Turin, the regional capital of Piedmont, is reputed to be a magical city. And it can only be by the magic that a city, considered to be the capital of Italian heavy industry (FIAT, one of the biggest automobile producers in the world, is based here), is also one of the main tourist attractions of Italy.
Of course, there are good reasons for this. In the cathedral of Turin is kept the Holy Shroud, the ancient linen winding-sheet in which, according to the tradition, the body of Christ was wrapped after his crucifixion. At Turin, there is also the Egyptian Museum, which contains an extraordinary collection of art from Ancient Egypt, and the Sabauda Gallery, full of masterpieces by great European artists.
Finally, at Turin, there are some great monumental testimonies to the important role played by Piedmont in modern Italian history, as the seat of the House of Savoy (the reigning dynasty of Italy until 1946) and the first capital of the Kingdom of Italy: the Royal Palace, Palazzo Madama, the Mole Antonelliana, and the Royal Villa at Stupinigi.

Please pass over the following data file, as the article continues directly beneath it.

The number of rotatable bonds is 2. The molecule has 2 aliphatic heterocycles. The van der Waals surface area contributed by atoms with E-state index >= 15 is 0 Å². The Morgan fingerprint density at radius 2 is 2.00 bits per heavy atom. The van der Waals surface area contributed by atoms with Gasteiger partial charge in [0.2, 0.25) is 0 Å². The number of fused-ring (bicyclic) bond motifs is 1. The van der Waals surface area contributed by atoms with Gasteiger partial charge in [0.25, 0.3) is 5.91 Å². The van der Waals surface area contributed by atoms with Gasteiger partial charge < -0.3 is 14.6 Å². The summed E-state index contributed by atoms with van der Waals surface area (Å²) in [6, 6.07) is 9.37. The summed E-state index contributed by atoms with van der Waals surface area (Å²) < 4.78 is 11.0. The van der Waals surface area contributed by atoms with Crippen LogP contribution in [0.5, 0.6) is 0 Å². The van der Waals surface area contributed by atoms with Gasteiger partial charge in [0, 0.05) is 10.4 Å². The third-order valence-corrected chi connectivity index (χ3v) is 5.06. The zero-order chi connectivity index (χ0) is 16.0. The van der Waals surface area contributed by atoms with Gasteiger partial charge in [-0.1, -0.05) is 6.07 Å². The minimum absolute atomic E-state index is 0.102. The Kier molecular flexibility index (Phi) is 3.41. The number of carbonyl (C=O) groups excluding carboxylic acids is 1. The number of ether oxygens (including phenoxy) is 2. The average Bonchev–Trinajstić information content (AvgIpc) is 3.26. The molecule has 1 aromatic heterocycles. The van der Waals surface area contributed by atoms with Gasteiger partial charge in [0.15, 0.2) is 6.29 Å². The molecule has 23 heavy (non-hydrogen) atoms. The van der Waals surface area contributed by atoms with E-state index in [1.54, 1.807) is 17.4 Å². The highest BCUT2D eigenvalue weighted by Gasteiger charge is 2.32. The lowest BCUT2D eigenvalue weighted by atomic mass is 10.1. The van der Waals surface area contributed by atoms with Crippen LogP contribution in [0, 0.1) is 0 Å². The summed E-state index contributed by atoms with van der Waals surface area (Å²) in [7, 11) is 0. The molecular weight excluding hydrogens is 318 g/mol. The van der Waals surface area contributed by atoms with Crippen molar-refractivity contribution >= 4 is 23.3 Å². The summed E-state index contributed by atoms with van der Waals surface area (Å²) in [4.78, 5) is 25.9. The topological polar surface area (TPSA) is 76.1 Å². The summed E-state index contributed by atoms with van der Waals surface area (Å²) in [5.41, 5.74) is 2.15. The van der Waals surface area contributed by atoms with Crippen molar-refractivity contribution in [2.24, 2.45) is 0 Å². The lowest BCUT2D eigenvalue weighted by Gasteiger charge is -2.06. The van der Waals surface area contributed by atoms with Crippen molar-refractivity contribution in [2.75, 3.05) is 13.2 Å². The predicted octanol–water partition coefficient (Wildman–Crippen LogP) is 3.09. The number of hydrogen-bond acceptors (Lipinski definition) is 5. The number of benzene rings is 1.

The natural landscape is splendid and varied: mountains, valleys, hills (the Langhe are famous as the setting for many stories by Cesare Pavese and Beppe Fenoglio, famous writers from Piedmont), lakes (Maggiore, with Stresa, d’Orta, di Viverone), and the Valgrande National Park.
This is a guide to Turin, for a visit lasting two, three or more days.
There are extensive descriptions and photos of the attractions: museums, churches, nightlife, and other attractions.
It contains reviews of places where to eat.
The guide is divided into sections covering single days or half days, so you can combine several sections depending on the length of your stay and your preference of what o see.